It is imperative that evangelists and elders foster good relationships! The failure to nurture such relationships has hindered the work of many churches. Those churches which are blessed by elders and preachers who love and respect each other are empowered by such. Stephen Guy has served the Lord’s church as both a preacher and an elder, as well as helping to train many preachers as a college instructor. The following are the words of brother Guy as spoken to this author:
“Young and older preachers alike look for a congregation to spend their life in ministry. The relationship between a minister and congregation has been compared to a marriage. At the center is the elder/ preacher relationship. The elders do make the final decision on the hiring and firing of the minister, and the minister answers to his elders as every member. The relationship between an eldership and minister should be one of mutual love and respect. However, in a number of congregations a corporate mentality has crept into the elder/ minister relationship in which the elders act as CEOs and the ministers are treated or function as hirelings. The Bible says that elders are not to lord over the flock (1 Pet. 5:3). This includes the sheep, known as the minister and his family. The shepherds are to treat every sheep in a godly manner. If the minister is not acting in a godly manner or being effective, they should be corrected in the same way as any other member, in love. There are times when it is best for the minister and elders to part ways, however it should be done in love and be God honoring. Elders and ministers who love the Lord, and one another, make for a great marriage. Elders and ministers, if you are enjoying such a relationship, pray for and praise, publicly and privately, one another, and the congregation will follow your example. One compliment from an elder can make a minister’s day, and one compliment from the minister will make an elder’s year.”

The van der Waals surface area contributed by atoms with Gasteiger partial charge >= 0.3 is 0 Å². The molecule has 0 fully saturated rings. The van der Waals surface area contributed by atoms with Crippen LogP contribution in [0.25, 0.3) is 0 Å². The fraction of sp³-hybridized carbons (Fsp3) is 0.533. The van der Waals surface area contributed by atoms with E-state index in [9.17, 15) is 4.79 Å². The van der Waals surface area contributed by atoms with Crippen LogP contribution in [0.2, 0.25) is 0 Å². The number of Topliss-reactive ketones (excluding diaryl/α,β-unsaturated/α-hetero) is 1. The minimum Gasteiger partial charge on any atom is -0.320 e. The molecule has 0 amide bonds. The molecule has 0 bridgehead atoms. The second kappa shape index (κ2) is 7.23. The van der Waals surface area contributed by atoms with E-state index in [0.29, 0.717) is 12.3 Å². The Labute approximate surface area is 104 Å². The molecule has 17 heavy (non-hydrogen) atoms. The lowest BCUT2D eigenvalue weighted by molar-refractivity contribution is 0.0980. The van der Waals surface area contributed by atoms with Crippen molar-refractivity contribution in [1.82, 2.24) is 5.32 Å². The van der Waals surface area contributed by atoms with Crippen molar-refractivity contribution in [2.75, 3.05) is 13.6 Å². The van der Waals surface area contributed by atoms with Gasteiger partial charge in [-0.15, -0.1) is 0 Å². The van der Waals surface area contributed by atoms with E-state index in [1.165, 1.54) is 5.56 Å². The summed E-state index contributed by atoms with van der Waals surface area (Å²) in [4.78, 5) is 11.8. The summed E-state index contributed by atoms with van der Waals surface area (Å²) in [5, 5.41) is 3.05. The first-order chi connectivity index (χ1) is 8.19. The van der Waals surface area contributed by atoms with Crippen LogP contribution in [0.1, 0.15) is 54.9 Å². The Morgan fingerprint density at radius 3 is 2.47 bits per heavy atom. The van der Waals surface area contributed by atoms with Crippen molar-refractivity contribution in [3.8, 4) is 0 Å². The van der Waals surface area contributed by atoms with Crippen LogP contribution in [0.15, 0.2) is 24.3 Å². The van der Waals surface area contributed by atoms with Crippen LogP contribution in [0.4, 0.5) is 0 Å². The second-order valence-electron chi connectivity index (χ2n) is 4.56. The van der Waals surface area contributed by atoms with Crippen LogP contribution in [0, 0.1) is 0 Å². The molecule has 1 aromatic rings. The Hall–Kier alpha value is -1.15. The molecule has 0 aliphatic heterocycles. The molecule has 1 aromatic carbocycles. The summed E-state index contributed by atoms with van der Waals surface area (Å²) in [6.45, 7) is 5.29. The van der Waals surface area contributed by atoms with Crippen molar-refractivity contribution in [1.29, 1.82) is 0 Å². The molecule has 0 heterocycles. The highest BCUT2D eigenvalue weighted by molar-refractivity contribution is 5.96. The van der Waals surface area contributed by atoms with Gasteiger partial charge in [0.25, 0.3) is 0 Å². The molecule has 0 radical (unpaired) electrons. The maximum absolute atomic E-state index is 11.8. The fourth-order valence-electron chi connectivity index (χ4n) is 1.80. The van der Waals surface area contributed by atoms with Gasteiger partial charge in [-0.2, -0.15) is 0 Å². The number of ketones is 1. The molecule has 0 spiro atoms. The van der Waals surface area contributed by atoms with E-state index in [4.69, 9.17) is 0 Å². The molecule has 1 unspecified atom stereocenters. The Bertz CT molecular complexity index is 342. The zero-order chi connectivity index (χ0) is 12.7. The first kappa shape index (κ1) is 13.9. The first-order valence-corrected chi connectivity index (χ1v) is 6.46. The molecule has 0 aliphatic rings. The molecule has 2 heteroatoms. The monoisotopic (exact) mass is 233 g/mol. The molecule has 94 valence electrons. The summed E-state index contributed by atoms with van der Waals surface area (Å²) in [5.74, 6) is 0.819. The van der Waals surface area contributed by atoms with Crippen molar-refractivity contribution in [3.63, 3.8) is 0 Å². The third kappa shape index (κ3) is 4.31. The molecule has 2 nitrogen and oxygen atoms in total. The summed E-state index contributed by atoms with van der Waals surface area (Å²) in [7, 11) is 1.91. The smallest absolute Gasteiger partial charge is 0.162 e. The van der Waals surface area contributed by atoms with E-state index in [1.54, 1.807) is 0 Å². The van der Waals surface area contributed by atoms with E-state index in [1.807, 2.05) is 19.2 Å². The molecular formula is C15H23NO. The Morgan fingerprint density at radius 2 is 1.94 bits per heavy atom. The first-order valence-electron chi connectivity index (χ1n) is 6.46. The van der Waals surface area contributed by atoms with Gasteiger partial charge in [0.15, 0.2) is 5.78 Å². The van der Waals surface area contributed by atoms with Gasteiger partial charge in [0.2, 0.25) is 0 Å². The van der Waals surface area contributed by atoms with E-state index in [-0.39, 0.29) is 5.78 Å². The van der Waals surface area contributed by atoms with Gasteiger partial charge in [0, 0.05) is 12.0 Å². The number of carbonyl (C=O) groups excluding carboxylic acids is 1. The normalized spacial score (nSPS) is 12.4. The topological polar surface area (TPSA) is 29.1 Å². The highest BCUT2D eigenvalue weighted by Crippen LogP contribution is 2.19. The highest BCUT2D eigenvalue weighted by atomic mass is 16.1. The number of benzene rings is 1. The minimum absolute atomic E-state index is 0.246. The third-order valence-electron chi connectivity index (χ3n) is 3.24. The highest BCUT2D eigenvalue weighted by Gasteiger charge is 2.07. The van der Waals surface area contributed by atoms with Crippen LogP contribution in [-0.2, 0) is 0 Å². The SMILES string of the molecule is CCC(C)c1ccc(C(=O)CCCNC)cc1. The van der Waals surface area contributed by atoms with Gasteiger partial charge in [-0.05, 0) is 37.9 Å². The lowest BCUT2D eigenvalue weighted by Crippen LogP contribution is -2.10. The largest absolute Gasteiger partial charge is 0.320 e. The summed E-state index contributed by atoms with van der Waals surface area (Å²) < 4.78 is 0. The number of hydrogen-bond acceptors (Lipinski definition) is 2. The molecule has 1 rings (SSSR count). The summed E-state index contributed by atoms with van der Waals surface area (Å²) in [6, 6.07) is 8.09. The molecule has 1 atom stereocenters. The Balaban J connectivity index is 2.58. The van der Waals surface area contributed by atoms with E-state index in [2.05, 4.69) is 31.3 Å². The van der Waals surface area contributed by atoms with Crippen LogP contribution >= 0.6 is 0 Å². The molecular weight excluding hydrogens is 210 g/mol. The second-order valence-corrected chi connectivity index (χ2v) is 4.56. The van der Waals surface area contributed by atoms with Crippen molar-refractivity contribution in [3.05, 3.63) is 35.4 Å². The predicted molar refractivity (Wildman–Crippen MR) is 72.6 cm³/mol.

Michael serves as the pulpit minister for the Boiling Springs Church of Christ in Boiling Springs, SC. He can be reached at firstname.lastname@example.org.